"By th' Etarnal! It is Bob!" bellowed Mr. Burnham, laying her on the couch.

"They have fitted a slab of granite so gray," wailed the record.

"Oh, Heavens!" The selectman shivered with an unfamiliar emotion as he, too, caught the well-remembered voice of the long-missing boy.

Then, as the true import flashed home to all three, they became galvanized into an intensity of motion and danced madly around the machine, calling encouragement into the horn, with the clerk trumpeting through his hands to make the singer hear; but the old man kneeling beside the prostrate woman heeded none of it.

"Hello, Bob! Hello! This is me! Don't ye know me?" implored the clerk, standing on one leg.

"And sweet Alice lies under the stone," the liquid voice replied.

"Bob! Bobbie! I say, Bob! Come out!" hoarsely begged the veteran, stumping his stiff leg to command attention.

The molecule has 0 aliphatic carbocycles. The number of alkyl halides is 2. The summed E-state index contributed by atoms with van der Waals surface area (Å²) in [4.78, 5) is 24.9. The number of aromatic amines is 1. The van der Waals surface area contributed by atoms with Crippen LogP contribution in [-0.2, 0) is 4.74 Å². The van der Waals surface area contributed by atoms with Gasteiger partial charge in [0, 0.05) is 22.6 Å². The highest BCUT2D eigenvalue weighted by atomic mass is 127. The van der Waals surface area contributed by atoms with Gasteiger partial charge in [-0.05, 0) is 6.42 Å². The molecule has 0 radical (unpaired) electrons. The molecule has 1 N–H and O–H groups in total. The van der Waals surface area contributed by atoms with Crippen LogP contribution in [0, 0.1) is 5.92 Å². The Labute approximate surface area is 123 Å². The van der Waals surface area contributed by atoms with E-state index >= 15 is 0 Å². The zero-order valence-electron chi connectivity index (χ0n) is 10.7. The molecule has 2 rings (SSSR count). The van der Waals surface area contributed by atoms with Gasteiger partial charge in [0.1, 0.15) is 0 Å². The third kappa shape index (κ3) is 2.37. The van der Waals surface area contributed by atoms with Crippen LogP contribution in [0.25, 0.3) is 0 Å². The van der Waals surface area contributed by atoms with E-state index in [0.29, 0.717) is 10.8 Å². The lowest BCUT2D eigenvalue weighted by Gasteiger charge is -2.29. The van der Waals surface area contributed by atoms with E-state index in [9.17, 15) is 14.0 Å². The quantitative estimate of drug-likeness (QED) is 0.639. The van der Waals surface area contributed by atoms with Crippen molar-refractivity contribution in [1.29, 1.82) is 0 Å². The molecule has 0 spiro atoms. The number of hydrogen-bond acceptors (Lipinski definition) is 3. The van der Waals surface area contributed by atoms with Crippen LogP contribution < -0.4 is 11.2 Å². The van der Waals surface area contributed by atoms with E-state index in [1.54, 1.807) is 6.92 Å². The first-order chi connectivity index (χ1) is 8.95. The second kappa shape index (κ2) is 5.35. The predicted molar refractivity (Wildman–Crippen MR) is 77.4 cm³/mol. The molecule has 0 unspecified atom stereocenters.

"Yas, jump out, Bob," choked the selectman, moving back a few steps.

But the machine was inexorable and with awful obliviousness repeated the primal query:

"Oh, don't you remember sweet Alice——"

"‘Ben Bolt!’" exploded the veteran, now completely beside himself. And only habit impelled him to add: "Why, we use ter sing that back in th' dark days after Fredericksburg, when General Hooker——"

"Yer mother's dyin', Bobbie," reproached the clerk in a dry sob.

"—And kept tune to the click of the mill——"

"Stop it!" groaned the gray-faced father from the couch. "Stop it! It will kill her."

"My boy," murmured the mother, struggling to her elbow and looking confusedly about. "My boy! Where is he? I hear his voice."

"See the old rustic porch with its roses so sweet——"